You know what’s left out of that picture? Learning how to do your taxes, or how insurance actually works. Student loans – those were left out of that twenties ideal, BIG time. I think everyone I know had their twenties monopolized by student loans, and how to pay them off, and how to live the life they wanted while working a job they hated in order to get money to pay off those damn student loans from that degree they worked so hard for that was supposed to get them that dream job. Car payments – those were left out of that ideal twenties experience too, and medical bills, and negotiating a raise and what the hell a 401k is and aren’t we seriously too young to be worrying about life insurance??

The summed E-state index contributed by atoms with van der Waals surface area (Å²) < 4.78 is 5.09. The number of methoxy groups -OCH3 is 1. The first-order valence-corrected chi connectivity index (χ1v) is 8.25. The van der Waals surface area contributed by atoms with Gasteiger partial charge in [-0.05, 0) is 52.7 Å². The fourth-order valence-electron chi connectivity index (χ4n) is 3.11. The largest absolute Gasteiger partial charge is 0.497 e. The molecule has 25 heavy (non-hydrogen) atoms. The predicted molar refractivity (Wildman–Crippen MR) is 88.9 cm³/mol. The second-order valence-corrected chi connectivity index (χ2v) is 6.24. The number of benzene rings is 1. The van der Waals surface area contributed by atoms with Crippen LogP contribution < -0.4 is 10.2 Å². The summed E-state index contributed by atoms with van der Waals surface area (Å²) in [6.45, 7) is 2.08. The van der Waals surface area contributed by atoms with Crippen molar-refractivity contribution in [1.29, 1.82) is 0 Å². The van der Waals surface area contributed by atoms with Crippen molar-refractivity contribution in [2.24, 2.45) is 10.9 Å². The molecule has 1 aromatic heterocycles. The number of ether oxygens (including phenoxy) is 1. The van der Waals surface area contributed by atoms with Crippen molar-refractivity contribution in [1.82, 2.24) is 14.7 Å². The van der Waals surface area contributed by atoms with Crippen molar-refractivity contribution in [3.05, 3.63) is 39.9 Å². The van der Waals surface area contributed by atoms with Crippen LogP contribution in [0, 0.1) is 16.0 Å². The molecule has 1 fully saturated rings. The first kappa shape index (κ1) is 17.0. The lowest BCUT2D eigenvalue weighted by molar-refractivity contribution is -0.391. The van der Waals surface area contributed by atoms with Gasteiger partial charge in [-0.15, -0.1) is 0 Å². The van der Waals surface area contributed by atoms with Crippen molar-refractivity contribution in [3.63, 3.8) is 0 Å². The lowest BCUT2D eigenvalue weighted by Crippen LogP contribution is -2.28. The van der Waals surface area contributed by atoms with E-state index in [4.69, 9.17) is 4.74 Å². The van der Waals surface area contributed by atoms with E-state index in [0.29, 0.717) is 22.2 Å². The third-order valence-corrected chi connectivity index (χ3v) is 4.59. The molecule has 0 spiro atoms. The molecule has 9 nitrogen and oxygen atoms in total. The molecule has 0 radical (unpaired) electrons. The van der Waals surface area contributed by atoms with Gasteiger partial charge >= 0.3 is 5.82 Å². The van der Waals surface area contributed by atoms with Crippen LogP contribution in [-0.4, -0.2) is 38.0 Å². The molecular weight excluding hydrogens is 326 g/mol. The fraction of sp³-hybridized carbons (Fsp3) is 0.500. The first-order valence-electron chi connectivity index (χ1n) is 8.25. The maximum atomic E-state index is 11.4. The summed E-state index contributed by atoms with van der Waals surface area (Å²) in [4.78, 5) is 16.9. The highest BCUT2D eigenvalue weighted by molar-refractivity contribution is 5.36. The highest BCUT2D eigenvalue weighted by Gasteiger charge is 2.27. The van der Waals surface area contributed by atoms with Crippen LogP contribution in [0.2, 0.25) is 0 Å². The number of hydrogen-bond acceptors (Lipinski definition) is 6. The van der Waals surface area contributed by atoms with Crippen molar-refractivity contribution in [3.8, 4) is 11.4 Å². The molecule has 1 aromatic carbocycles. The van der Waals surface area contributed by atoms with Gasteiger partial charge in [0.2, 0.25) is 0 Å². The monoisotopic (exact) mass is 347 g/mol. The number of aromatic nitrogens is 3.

You know what else was left out? Emotional trauma. Losing loved ones to fatal diseases. Learning to recognize abusive relationships, romantic or platonic, and figuring out how to get out of them, how to recover. Break-ups in general – break-ups with boyfriends or girlfriends, break-up with friends who just weren’t good for you. Realizing that family isn’t perfect just because it’s family. Learning which problematic relationships you can work with, and which are just making your life too hard, too painful. Loss – loss was left out of the twenties ideal. All kinds of loss; loss of innocence, loss of that very ideal we were taught to expect. Loss of love, loss of trust, loss of people and pets and all those tiny little hurts that build up to one big ball of pain that we carry around every day for the rest of our lives.